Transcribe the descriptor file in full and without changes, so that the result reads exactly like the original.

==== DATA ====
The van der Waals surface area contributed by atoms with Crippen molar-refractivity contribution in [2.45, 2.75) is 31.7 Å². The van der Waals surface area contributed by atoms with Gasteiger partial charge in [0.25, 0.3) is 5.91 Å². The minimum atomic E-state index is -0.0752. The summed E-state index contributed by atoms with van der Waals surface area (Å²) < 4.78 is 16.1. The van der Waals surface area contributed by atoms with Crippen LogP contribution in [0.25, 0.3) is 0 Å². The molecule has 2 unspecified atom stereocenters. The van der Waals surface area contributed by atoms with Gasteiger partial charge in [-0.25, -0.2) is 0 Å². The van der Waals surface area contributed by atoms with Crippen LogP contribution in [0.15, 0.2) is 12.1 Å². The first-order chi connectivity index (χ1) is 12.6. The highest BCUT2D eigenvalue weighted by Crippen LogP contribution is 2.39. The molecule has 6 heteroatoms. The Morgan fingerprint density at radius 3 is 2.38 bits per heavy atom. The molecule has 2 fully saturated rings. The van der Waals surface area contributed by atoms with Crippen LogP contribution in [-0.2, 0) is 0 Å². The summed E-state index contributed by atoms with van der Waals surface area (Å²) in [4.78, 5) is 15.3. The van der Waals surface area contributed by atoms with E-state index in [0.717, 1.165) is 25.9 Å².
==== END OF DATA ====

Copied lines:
The van der Waals surface area contributed by atoms with Crippen molar-refractivity contribution in [2.45, 2.75) is 31.7 Å². The van der Waals surface area contributed by atoms with Gasteiger partial charge in [0.25, 0.3) is 5.91 Å². The minimum atomic E-state index is -0.0752. The summed E-state index contributed by atoms with van der Waals surface area (Å²) < 4.78 is 16.1. The van der Waals surface area contributed by atoms with Crippen LogP contribution in [0.25, 0.3) is 0 Å². The molecule has 2 unspecified atom stereocenters. The van der Waals surface area contributed by atoms with Gasteiger partial charge in [-0.25, -0.2) is 0 Å². The van der Waals surface area contributed by atoms with Crippen LogP contribution in [0.15, 0.2) is 12.1 Å². The first-order chi connectivity index (χ1) is 12.6. The highest BCUT2D eigenvalue weighted by Crippen LogP contribution is 2.39. The molecule has 6 heteroatoms. The Morgan fingerprint density at radius 3 is 2.38 bits per heavy atom. The molecule has 2 fully saturated rings. The van der Waals surface area contributed by atoms with Crippen LogP contribution in [-0.2, 0) is 0 Å². The summed E-state index contributed by atoms with van der Waals surface area (Å²) in [4.78, 5) is 15.3. The van der Waals surface area contributed by atoms with E-state index in [0.717, 1.165) is 25.9 Å².